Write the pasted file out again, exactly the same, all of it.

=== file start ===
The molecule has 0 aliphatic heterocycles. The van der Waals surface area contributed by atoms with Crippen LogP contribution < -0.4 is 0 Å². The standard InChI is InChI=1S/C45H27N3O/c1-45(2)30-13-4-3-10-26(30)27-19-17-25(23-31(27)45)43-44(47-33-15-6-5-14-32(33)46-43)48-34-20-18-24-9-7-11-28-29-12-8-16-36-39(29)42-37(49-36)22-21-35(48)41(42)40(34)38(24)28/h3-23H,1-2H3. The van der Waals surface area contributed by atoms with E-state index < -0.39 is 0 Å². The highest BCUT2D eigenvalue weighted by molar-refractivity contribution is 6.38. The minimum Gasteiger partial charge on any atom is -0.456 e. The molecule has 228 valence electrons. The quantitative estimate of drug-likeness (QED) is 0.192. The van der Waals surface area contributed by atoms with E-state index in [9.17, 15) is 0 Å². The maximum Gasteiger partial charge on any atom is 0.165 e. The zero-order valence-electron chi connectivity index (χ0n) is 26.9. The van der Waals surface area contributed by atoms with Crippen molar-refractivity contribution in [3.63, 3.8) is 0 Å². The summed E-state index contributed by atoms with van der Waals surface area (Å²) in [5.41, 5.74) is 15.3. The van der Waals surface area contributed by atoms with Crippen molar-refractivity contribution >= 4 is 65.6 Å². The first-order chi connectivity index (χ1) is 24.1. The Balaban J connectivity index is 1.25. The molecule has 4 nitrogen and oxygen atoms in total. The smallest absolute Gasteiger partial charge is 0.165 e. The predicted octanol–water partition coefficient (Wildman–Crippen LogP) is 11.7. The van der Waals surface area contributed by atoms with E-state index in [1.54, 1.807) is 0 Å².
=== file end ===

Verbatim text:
The molecule has 0 aliphatic heterocycles. The van der Waals surface area contributed by atoms with Crippen LogP contribution < -0.4 is 0 Å². The standard InChI is InChI=1S/C45H27N3O/c1-45(2)30-13-4-3-10-26(30)27-19-17-25(23-31(27)45)43-44(47-33-15-6-5-14-32(33)46-43)48-34-20-18-24-9-7-11-28-29-12-8-16-36-39(29)42-37(49-36)22-21-35(48)41(42)40(34)38(24)28/h3-23H,1-2H3. The van der Waals surface area contributed by atoms with E-state index < -0.39 is 0 Å². The highest BCUT2D eigenvalue weighted by molar-refractivity contribution is 6.38. The minimum Gasteiger partial charge on any atom is -0.456 e. The molecule has 228 valence electrons. The quantitative estimate of drug-likeness (QED) is 0.192. The van der Waals surface area contributed by atoms with E-state index in [9.17, 15) is 0 Å². The maximum Gasteiger partial charge on any atom is 0.165 e. The zero-order valence-electron chi connectivity index (χ0n) is 26.9. The van der Waals surface area contributed by atoms with Crippen molar-refractivity contribution in [3.63, 3.8) is 0 Å². The summed E-state index contributed by atoms with van der Waals surface area (Å²) in [5.41, 5.74) is 15.3. The van der Waals surface area contributed by atoms with Crippen molar-refractivity contribution >= 4 is 65.6 Å². The first-order chi connectivity index (χ1) is 24.1. The Balaban J connectivity index is 1.25. The molecule has 4 nitrogen and oxygen atoms in total. The smallest absolute Gasteiger partial charge is 0.165 e. The predicted octanol–water partition coefficient (Wildman–Crippen LogP) is 11.7. The van der Waals surface area contributed by atoms with E-state index in [1.54, 1.807) is 0 Å².